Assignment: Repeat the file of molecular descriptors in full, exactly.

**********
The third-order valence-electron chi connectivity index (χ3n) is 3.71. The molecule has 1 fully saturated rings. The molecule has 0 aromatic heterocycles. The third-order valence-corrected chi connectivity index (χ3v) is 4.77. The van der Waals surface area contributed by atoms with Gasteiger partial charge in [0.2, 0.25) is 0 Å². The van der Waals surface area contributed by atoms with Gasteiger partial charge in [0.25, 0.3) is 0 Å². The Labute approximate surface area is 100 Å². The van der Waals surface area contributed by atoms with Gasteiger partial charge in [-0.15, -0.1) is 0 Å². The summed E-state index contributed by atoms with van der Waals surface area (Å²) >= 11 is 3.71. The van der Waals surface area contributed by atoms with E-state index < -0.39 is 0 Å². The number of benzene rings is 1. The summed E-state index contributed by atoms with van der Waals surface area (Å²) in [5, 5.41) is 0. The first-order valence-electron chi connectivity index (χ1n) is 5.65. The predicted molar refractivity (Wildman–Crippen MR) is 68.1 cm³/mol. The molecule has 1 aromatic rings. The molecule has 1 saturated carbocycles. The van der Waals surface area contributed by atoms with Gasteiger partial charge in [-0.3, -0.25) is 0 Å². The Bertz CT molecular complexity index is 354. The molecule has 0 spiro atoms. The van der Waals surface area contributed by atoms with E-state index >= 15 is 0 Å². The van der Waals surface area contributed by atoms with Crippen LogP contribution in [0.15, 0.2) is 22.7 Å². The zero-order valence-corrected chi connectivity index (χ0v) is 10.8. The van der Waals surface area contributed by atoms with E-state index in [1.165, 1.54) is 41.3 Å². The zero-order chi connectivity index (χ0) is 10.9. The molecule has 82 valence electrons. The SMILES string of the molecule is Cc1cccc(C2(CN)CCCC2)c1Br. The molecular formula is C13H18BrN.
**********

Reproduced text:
The third-order valence-electron chi connectivity index (χ3n) is 3.71. The molecule has 1 fully saturated rings. The molecule has 0 aromatic heterocycles. The third-order valence-corrected chi connectivity index (χ3v) is 4.77. The van der Waals surface area contributed by atoms with Gasteiger partial charge in [0.2, 0.25) is 0 Å². The van der Waals surface area contributed by atoms with Gasteiger partial charge in [0.25, 0.3) is 0 Å². The Labute approximate surface area is 100 Å². The van der Waals surface area contributed by atoms with Gasteiger partial charge in [-0.15, -0.1) is 0 Å². The summed E-state index contributed by atoms with van der Waals surface area (Å²) >= 11 is 3.71. The van der Waals surface area contributed by atoms with E-state index < -0.39 is 0 Å². The number of benzene rings is 1. The summed E-state index contributed by atoms with van der Waals surface area (Å²) in [5, 5.41) is 0. The first-order valence-electron chi connectivity index (χ1n) is 5.65. The predicted molar refractivity (Wildman–Crippen MR) is 68.1 cm³/mol. The molecule has 1 aromatic rings. The molecule has 1 saturated carbocycles. The van der Waals surface area contributed by atoms with Gasteiger partial charge in [-0.3, -0.25) is 0 Å². The Bertz CT molecular complexity index is 354. The molecule has 0 spiro atoms. The van der Waals surface area contributed by atoms with E-state index >= 15 is 0 Å². The van der Waals surface area contributed by atoms with Crippen LogP contribution in [0.15, 0.2) is 22.7 Å². The zero-order valence-corrected chi connectivity index (χ0v) is 10.8. The van der Waals surface area contributed by atoms with E-state index in [1.165, 1.54) is 41.3 Å². The zero-order chi connectivity index (χ0) is 10.9. The molecule has 82 valence electrons. The SMILES string of the molecule is Cc1cccc(C2(CN)CCCC2)c1Br. The molecular formula is C13H18BrN.